Quitting the creeper-bound sand, we crossed a black and fetid mire, and struck inland to a higher and drier level. The vegetation was that of the Calumbo road, but not so utterly sunburnt: there were dwarf fields of Manioc and Thur (Cajanus indicus), and the large wild cotton shrubs showed balls of shortish fibre. As we passed a euphorbia-hedged settlement, Kizúlí yá Mú, “Seabeach Village,” a troop of women and girls, noisy as those of Ugogo, charged us at full gallop: a few silver bits caused prodigious excitement in the liberal display of charms agitated by hard exercise. The men were far less intrusive, they are said not to be jealous of European rivals, but madly so amongst themselves: even on suspicion of injury, the husband may kill his wife and her lover.
At Kilwanika, the next hamlet, there was a “king;” and it would not have been decent to pass the palace unvisited. Outside the huts stood a bamboo-girt “compound,” which we visited whilst H.M. was making his toilette, and where, contrary to Congo usage, the women entered with us. Twenty-two boys aged nine or ten showed, by faces whitened with ashes, that they had undergone circumcision, a ceremony which lasts three months: we shall find these Jinkimba in a far wilder state up the Congo. The rival house is the Casa das Tinta, where nubile girls are decorated by the Nganga, or medicine-man, with a greasy crimson-purple pigment and, preparatory to entering the holy state of matrimony, receive an exhaustive lecture upon its physical phases. Father Merolla tells us that the Congoese girls are locked up in pairs for two or three months out of the sight of man, bathing several times a day, and applying “taculla,” the moistened dust of a red wood; without this “casket of water” or “of fire,” as they call it, barrenness would be their lot. After betrothal the bride was painted red by the “man-witch” for one month, to declare her engagement, and the mask was washed off before nuptials. Hence the “Paint House” was a very abomination to the good Fathers. Amongst the Timni tribe, near Sierra Leone, the Semo, or initiation for girls, begins with a great dance, called Colungee (Kolangí), and the bride is “instructed formally in such circumstances as most immediately concern women.”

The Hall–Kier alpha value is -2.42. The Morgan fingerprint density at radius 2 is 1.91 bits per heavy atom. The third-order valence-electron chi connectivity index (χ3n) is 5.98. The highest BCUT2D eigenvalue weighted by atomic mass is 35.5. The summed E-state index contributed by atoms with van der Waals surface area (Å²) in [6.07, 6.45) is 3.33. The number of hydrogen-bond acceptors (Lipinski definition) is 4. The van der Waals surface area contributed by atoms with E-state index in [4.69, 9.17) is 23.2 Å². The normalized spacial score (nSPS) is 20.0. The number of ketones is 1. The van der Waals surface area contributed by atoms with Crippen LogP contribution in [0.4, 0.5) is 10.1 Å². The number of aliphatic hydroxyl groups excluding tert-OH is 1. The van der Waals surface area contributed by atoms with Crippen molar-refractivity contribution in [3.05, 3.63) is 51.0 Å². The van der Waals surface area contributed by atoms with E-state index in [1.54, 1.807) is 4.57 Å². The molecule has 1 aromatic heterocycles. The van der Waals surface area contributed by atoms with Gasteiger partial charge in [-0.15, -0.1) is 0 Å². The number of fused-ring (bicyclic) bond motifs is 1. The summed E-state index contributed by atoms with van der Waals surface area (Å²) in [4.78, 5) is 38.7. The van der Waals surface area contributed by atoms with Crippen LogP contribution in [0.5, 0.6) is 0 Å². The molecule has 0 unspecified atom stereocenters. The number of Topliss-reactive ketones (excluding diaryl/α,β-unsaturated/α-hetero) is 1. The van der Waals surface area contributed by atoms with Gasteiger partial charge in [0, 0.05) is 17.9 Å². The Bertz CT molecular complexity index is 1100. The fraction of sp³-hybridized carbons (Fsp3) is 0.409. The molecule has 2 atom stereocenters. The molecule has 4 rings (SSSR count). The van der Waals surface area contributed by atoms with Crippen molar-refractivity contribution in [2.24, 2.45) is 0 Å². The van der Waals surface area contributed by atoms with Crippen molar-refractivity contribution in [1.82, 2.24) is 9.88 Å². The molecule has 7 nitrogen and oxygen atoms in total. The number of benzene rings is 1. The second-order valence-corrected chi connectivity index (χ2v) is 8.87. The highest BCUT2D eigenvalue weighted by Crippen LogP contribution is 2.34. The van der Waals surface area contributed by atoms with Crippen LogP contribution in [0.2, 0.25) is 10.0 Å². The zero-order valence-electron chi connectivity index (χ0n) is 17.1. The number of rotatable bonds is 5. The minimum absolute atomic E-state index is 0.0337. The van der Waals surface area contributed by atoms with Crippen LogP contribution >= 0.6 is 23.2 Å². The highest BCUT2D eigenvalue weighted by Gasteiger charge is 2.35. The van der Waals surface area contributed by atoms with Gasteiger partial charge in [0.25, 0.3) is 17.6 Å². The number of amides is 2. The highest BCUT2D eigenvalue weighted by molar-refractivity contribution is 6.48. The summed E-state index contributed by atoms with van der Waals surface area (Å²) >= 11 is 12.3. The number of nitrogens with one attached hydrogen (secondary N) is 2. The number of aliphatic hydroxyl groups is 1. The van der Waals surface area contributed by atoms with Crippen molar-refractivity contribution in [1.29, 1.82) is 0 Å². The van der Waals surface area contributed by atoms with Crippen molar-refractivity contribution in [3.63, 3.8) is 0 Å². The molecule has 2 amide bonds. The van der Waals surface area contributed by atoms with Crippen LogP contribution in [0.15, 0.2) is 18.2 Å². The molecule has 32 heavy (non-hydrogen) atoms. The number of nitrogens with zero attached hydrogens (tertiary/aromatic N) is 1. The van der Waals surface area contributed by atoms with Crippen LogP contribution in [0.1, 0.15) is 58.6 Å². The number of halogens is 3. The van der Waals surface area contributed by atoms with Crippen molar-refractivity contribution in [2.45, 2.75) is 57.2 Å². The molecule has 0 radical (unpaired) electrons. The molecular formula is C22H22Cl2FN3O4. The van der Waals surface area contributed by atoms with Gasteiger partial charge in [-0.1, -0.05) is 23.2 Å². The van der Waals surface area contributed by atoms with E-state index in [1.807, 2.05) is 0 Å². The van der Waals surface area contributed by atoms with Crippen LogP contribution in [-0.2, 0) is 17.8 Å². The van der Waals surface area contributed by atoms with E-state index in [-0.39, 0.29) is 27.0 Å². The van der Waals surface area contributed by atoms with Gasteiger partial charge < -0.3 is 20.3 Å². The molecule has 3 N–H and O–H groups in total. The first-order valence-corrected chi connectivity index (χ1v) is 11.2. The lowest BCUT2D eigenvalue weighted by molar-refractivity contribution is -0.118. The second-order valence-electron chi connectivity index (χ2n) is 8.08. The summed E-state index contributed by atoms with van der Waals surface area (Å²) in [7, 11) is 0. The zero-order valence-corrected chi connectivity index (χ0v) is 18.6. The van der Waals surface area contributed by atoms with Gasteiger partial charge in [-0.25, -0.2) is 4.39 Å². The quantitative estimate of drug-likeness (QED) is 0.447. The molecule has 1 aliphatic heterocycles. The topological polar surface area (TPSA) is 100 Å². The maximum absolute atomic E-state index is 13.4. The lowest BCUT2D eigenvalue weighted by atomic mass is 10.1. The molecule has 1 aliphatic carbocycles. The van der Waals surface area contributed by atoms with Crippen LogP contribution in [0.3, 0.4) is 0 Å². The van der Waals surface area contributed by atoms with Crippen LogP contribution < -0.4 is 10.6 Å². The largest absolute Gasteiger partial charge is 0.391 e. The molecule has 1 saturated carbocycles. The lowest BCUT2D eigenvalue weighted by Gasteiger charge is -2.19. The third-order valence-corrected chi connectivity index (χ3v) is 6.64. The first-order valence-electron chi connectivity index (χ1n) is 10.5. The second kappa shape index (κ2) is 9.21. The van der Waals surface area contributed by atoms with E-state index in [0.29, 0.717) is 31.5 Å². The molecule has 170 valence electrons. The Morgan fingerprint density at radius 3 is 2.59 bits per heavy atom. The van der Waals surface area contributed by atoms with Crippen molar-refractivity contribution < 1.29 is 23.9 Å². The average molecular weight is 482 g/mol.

After halting for half an hour, ringed by a fence of blacks, we were summoned to the presence, where we found a small boy backed by a semi-circle of elders, and adorned with an old livery coat, made for a full-grown “Jeames.” With immense dignity, and without deigning to look at us, he extended a small black paw like a Chimpanzee’s, and received in return a promise of rum — the sole cause of our detention. And, as we departed through the euphorbia avenue, we were followed by the fastest trotters, the Flora Temples and the Ethan Allens, of the village.
Beyond Kilwanika the land became rougher and drier, whilst the swamps between the ground-waves were deeper and stickier, the higher ridges bearing natural Stonehenges, of African, not English, proportions At last we dismounted, ascended a rise, the most northerly of these “Aravat Hills,” and stood at the base of the “Lumba” The Pillar of Kmsembo is composed of two huge blocks, not basaltic, but of coarse-grained reddish granite the base measures twenty and the shaft forty feet high. With a little trimming it might be converted into a superior Pompey’s Pillar: we shall see many of these monoliths in different parts of the Congo country.